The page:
Rick Atkinson: There have been accusations from the U.S. government that Iranian explosives as well as the copper "liners" and other material have been used in bombmaking. The extent to which the migration of that stuff into Iraq is supported by the hierarchy in Teheran is unclear. As for HME -- homemade explosives -- it's pretty simple to make if you're a determined bombmaker.
Rockville, Md.: Thanks for your attention to my first comment. Are there efforts to intercept detonation messages (signals) and cause early detonation of munitions? If you wrote about it, I have missed it.
Rick Atkinson: Yes. I mention in fact that there are "pre-det" efforts -- premature detonation -- that involve, among other things, EA-6B Prowler aircraft. It's very difficult technically because of frequency and coding complications. With 25,000 IED attacks in Iraq this year alone, you can see that there has been limited success.
Chicago: How has the IED affected the morale of the troops? By that I mean, is the level of frustration so high because they are getting killed on their way to the fight, not meeting the enemy in traditional combat? It would seem hard to handle, all these brave people getting killed sitting down.
Rick Atkinson: It's an issue. If you're a young soldier or Marine driving around on patrol or as part of a convoy, you are very aware of the IED threat. In the same way that sniping can affect morale and can make those who are being sniped at wary of the population and inclined to lash out, IEDs have the same effect. Few would agree that they're "sitting down" in the sense that they're not trying to actively take the fight to the enemy, but asymmetrical warfare is frustrating almost by definition.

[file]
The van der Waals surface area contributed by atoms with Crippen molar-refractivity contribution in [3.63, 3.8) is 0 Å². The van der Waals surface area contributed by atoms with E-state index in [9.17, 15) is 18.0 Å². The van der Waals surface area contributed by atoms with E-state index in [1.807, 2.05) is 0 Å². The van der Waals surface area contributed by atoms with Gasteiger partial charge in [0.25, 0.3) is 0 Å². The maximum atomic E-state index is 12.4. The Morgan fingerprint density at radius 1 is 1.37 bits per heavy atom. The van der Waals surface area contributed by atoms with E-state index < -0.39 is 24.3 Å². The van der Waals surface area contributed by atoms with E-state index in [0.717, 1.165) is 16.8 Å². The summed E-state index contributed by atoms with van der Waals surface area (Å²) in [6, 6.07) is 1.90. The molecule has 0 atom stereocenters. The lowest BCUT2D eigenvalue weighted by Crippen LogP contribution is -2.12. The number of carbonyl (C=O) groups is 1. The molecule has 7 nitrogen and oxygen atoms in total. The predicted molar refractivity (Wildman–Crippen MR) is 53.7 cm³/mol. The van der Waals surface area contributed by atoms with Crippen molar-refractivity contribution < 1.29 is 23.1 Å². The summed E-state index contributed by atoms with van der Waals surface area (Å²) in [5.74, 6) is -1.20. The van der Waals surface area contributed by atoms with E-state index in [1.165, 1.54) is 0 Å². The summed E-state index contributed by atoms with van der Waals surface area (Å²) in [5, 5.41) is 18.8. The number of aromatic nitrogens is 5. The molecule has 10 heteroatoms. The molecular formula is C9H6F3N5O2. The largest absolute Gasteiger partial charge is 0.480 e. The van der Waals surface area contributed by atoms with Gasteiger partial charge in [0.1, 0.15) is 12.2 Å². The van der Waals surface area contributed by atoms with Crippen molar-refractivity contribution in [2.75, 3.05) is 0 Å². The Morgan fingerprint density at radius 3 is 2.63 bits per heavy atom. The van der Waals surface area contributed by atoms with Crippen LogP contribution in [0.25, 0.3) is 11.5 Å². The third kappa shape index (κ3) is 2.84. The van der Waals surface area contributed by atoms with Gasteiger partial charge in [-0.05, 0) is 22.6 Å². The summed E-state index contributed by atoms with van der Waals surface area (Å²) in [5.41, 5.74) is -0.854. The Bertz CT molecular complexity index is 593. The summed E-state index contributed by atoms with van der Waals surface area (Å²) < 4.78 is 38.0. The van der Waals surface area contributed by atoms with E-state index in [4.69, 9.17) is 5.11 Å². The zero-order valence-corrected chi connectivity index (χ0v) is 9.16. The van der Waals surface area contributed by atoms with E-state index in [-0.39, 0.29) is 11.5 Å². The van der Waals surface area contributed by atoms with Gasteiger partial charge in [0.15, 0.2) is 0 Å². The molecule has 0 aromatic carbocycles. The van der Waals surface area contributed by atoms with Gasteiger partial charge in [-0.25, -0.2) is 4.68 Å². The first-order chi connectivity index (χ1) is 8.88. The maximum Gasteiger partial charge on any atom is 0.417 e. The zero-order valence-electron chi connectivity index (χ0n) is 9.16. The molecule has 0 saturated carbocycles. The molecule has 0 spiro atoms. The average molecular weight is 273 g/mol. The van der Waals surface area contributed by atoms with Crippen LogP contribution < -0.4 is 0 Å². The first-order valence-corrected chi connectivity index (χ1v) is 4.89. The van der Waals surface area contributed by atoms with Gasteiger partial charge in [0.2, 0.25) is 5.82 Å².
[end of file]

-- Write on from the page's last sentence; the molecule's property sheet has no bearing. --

Los Angeles: Despite all the good intentions of everyone who "worked hard," the series left me with the impression of poor management in the military, from the research and development to delivery of equipment and training in the field. The whole complex seems too slow in responding. What are your thoughts on this? Thanks for the series. I found it very informative.
Rick Atkinson: Thanks for that. My feeling is that a lot of good, smart people worked hard on this early on -- really threw themselves into it -- but that the cumbersome nature of the U.S. military-industrial construct was at odds with the need for agility. This battle is, at heart, about national agility.
Greensboro, Md.: While this may be old technology, the Brits in World War II outfitted tanks with chains in front that would beat the hell out of the ground in front of them. Was anything like this tried? I still think my earlier suggestion of building roads out of as thick a concrete as it would take to muffle the IUD's would have been the way to go. Remember some of the concrete buildings in Hiroshima that survived through "Little Boy"?
Rick Atkinson: Yeah, they're called flails, and they also were used in the Persian Gulf War in 1991. More than $100 million will be spent this year on a related countermeasure -- the mine roller, which is a large, heavy cylinder that precedes a convoy in an effort to trip pressure plates or other subsurface triggers. Mine rollers, frankly, are not that difficult to defeat, but they have their uses.
Springfield, Va.: Any "sniffing" technologies tried? I thought I saw something about "sniffing" technologies being used at airports.
Rick Atkinson: In today's fourth and final part of the series you'll see that there has been some success with "sniffing" technologies, including a device called Fido, which is designed to detect explosives. Few things are as effective as a dog's nose, and there are lots of dogs in Iraq now.
Chicago: Congratulations on a superb series. At the end of Day 3, you recount how Montgomery Meigs briefed the president in 2006. The president then makes public statements linking Iran to the IEDs. Was that because of something Meigs said at the briefing, or did the president make a speculative leap or have other information?
Rick Atkinson: Thanks for your note. The White House had been following alleged Iranian links in the IED issue for a couple years before the president's statements at George Washington University in March 2006. For example, Vice President Cheney had been briefed in June 2004 on the confirmed appearance, a month earlier, of a sort of IED known as an EFP -- explosively formed penetrator -- which had a passive infrared trigger of the sort seen by Israeli troops in fighting Iranian-linked Hezbollah forces in southern Lebanon.